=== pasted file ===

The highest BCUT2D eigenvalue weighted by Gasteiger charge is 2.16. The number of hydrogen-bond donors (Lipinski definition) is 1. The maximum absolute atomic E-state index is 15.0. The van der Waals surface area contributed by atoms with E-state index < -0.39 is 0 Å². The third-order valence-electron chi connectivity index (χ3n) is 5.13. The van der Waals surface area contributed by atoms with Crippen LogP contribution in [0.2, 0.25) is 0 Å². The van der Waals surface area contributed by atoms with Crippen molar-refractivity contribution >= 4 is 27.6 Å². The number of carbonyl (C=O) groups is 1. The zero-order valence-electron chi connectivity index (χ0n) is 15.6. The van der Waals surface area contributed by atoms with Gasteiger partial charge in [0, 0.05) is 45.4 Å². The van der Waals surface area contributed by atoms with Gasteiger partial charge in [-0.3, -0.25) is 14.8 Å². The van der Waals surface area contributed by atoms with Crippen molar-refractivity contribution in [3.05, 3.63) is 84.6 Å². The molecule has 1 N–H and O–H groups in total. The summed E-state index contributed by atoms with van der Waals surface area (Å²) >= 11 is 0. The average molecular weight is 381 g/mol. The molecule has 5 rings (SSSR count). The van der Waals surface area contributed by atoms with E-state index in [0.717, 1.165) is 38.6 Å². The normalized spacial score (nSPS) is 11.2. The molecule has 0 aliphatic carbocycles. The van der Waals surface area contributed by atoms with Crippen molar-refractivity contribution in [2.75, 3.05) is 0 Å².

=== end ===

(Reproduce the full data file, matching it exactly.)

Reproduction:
The highest BCUT2D eigenvalue weighted by Gasteiger charge is 2.16. The number of hydrogen-bond donors (Lipinski definition) is 1. The maximum absolute atomic E-state index is 15.0. The van der Waals surface area contributed by atoms with E-state index < -0.39 is 0 Å². The third-order valence-electron chi connectivity index (χ3n) is 5.13. The van der Waals surface area contributed by atoms with Crippen LogP contribution in [0.2, 0.25) is 0 Å². The van der Waals surface area contributed by atoms with Crippen molar-refractivity contribution >= 4 is 27.6 Å². The number of carbonyl (C=O) groups is 1. The zero-order valence-electron chi connectivity index (χ0n) is 15.6. The van der Waals surface area contributed by atoms with Gasteiger partial charge in [0, 0.05) is 45.4 Å². The van der Waals surface area contributed by atoms with Gasteiger partial charge in [-0.3, -0.25) is 14.8 Å². The van der Waals surface area contributed by atoms with Crippen molar-refractivity contribution in [3.05, 3.63) is 84.6 Å². The molecule has 1 N–H and O–H groups in total. The summed E-state index contributed by atoms with van der Waals surface area (Å²) >= 11 is 0. The average molecular weight is 381 g/mol. The molecule has 5 rings (SSSR count). The van der Waals surface area contributed by atoms with E-state index in [0.717, 1.165) is 38.6 Å². The normalized spacial score (nSPS) is 11.2. The molecule has 0 aliphatic carbocycles. The van der Waals surface area contributed by atoms with Crippen molar-refractivity contribution in [2.75, 3.05) is 0 Å².